Home » 2005 Cross Country Road Trip

Black Canyon of the Gunnison National Park, CO

Sunday, July 17, 2005 - 8:00am by Lolo
236 miles and 6 hours from our last stop - 1 night stay


The Black Canyon of the Gunnison has both a North and a South Rim, but since the North Rim is only reached via an unpaved road, we chose to visit the more accessible South Rim, which was more directly along our route anyway.

Sunset View PointSunset View PointI'm not sure why I was disappointed that there was no brightly-colored red rock here. The park didn't exactly try to hide its darker coloration; in fact, its name practically flaunted it. I must say, I am getting spoiled. This canyon was truly beautiful, but its gray and black tones just didn't have the same impact on me that red sandstone does.

Since the park is not that heavily traveled, we had our choice of sites in the South Rim Campground, which unfortunately did not have any views of the canyon. We selected a site in loop C because we wanted to hike the Rock Rim Trail, which started from there.

Andrew ready to hike!Andrew ready to hike!The trail was quite nice and as its name implies, it did go right along the rim of the canyon. Nothing dangerous or anything, and there were some great views down to the Gunnison River and across to the sheer walls on the other side of the canyon. Andrew's photography assignment of shooting black and white film was perfect here. No red rock taunting him--just striking views filled with various tones of gray and black. The trail had several nice viewpoints along the way and ended near the Visitor Center and Gunnison Point. From there, Herb and I walked back to the campground along the road while the boys, after dumping all their camera gear, water bottles, etc. on me, ran back. I have to give them a lot of credit. They've really taken their training for track seriously this summer, and the high altitude really made things quite a bit more challenging. We were well over 8,000 feet here and you could really feel the difference.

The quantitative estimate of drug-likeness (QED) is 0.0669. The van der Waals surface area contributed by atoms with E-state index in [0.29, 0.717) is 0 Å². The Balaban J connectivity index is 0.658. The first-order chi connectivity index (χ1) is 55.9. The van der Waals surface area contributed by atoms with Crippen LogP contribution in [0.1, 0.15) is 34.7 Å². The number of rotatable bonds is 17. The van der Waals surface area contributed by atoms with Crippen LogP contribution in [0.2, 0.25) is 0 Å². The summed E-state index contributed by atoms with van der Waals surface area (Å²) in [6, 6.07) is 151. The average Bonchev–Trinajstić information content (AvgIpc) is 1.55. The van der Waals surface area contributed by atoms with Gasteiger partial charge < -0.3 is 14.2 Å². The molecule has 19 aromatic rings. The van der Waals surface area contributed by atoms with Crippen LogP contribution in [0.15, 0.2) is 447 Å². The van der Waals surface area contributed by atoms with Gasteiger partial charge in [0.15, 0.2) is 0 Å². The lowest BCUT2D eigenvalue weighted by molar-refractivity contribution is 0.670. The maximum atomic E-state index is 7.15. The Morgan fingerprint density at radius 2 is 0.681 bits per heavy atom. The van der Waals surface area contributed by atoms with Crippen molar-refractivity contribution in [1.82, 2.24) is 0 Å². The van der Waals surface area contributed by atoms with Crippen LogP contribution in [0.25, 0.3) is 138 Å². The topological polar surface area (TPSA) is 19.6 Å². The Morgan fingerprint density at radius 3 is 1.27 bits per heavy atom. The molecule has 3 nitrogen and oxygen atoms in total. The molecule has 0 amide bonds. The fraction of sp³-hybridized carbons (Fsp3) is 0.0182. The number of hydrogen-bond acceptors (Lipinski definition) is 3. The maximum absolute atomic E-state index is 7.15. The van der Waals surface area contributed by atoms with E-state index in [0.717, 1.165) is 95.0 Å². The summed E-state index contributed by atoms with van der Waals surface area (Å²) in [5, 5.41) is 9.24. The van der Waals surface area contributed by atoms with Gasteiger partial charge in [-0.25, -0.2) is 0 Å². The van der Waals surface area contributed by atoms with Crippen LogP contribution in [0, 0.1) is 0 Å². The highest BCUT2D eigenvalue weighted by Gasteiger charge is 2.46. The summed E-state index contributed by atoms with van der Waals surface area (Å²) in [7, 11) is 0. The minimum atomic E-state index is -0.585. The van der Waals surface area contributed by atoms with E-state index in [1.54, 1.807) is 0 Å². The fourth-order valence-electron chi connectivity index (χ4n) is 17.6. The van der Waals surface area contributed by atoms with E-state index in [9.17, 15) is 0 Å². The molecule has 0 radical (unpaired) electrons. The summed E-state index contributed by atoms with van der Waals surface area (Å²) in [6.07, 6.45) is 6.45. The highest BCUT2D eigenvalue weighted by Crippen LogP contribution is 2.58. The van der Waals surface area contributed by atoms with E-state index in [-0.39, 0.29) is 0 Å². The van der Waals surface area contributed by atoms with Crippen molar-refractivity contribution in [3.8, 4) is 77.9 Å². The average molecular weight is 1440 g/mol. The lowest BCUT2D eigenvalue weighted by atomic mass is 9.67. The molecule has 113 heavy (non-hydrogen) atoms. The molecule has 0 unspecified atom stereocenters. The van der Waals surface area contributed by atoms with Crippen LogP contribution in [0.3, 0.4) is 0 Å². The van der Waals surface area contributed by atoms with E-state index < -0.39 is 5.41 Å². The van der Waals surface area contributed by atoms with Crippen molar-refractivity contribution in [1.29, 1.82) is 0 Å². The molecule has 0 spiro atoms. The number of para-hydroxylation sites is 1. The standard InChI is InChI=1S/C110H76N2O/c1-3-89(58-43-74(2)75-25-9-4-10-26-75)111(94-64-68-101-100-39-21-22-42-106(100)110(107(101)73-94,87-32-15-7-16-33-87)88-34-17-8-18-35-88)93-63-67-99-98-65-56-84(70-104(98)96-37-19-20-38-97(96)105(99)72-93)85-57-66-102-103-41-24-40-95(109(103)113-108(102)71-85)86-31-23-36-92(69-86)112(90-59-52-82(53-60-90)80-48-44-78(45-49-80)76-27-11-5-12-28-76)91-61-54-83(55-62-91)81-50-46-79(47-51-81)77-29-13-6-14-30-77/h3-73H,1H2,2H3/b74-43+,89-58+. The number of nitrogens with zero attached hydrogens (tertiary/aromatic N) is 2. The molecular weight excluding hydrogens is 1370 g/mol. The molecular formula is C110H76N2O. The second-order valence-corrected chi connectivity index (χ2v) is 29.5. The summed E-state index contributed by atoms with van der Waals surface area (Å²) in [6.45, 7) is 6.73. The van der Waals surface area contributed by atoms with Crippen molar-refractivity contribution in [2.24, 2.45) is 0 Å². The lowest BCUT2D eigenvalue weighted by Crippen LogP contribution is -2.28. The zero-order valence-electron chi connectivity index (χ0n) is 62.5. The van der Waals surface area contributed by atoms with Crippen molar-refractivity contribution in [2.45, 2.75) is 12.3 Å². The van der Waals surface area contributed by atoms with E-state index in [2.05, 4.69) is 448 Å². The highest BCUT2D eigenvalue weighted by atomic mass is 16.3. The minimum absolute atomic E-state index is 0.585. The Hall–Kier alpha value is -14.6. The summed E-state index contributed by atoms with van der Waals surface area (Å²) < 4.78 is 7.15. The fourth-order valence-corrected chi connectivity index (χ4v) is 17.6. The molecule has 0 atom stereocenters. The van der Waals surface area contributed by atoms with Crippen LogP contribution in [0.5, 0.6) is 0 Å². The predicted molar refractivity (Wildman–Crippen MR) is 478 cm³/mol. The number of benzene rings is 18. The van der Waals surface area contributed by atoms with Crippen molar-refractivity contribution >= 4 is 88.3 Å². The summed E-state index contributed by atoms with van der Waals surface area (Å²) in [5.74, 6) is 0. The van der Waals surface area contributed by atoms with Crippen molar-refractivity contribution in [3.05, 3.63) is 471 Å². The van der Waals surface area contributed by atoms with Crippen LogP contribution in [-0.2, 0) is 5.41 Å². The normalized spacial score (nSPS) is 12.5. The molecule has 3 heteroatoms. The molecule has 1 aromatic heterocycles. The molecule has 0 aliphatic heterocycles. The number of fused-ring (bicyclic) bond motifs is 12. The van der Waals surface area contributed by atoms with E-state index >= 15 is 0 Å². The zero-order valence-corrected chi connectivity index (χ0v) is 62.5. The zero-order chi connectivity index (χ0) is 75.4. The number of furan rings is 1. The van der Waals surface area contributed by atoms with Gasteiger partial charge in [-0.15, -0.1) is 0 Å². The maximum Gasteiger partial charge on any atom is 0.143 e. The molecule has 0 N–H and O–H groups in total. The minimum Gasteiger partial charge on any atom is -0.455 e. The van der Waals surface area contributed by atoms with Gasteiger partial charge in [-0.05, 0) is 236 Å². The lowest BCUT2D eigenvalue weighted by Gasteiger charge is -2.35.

That evening, rather than stay in our pleasant, but viewless campsite, we decided to drive the scenic South Rim Drive and find a place to BBQ and watch the sunset. There were several overlooks along the way, but we chose the aptly named Sunset View near the end of the 7-mile drive. This viewpoint faced west, so we were able to cook our burgers and watch the sun put on its show right in front of us.

Family at Sunset View PointFamily at Sunset View PointWe met a friendly fellow traveler there who obviously seemed a bit lonely and wanted to talk. He told us that he felt drawn to us because he liked seeing a family traveling and having a good time together, which reminded him of his great times traveling with his own family. This year he was traveling alone because his wife and grown sons, who usually accompany him, couldn't get the time off from work. The reason he was so driven to go on this trip, even if it meant going alone, was that he was very close to completing his goal of climbing to the highest point in each of the 50 states. He had already done the big ones, like Mt. McKinley in Alaska and Mt. Hood in Oregon, and was just finishing up a few more. It was a bit lonely traveling alone, but this was something he really wanted to do. He was taking pictures of the sunset on his cell phone and sending them to his wife as we spoke. I guess everyone has a different reason for traveling, but I've come to the conclusion that it doesn't really matter what your reason is, as long as you just get out there and do it.